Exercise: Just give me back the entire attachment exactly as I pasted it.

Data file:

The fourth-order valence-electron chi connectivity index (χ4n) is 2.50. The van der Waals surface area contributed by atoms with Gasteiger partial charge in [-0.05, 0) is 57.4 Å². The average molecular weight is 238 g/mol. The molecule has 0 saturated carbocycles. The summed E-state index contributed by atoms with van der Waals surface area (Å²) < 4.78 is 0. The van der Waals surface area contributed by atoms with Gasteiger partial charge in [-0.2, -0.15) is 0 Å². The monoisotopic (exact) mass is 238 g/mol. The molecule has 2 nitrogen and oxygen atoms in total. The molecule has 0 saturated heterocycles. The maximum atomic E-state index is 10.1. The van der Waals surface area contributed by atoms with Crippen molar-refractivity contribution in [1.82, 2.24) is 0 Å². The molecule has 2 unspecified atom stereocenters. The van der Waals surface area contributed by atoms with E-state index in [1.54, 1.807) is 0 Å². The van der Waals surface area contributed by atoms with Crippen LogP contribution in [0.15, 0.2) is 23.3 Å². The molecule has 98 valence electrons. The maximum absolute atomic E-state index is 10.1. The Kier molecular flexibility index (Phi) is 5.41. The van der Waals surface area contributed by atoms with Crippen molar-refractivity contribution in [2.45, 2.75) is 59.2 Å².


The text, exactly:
The fourth-order valence-electron chi connectivity index (χ4n) is 2.50. The van der Waals surface area contributed by atoms with Gasteiger partial charge in [-0.05, 0) is 57.4 Å². The average molecular weight is 238 g/mol. The molecule has 0 saturated carbocycles. The summed E-state index contributed by atoms with van der Waals surface area (Å²) < 4.78 is 0. The van der Waals surface area contributed by atoms with Gasteiger partial charge in [-0.2, -0.15) is 0 Å². The monoisotopic (exact) mass is 238 g/mol. The molecule has 2 nitrogen and oxygen atoms in total. The molecule has 0 saturated heterocycles. The maximum atomic E-state index is 10.1. The van der Waals surface area contributed by atoms with Crippen molar-refractivity contribution in [1.82, 2.24) is 0 Å². The molecule has 2 unspecified atom stereocenters. The van der Waals surface area contributed by atoms with E-state index in [1.54, 1.807) is 0 Å². The van der Waals surface area contributed by atoms with Crippen LogP contribution in [0.15, 0.2) is 23.3 Å². The molecule has 98 valence electrons. The maximum absolute atomic E-state index is 10.1. The Kier molecular flexibility index (Phi) is 5.41. The van der Waals surface area contributed by atoms with Crippen molar-refractivity contribution in [2.45, 2.75) is 59.2 Å².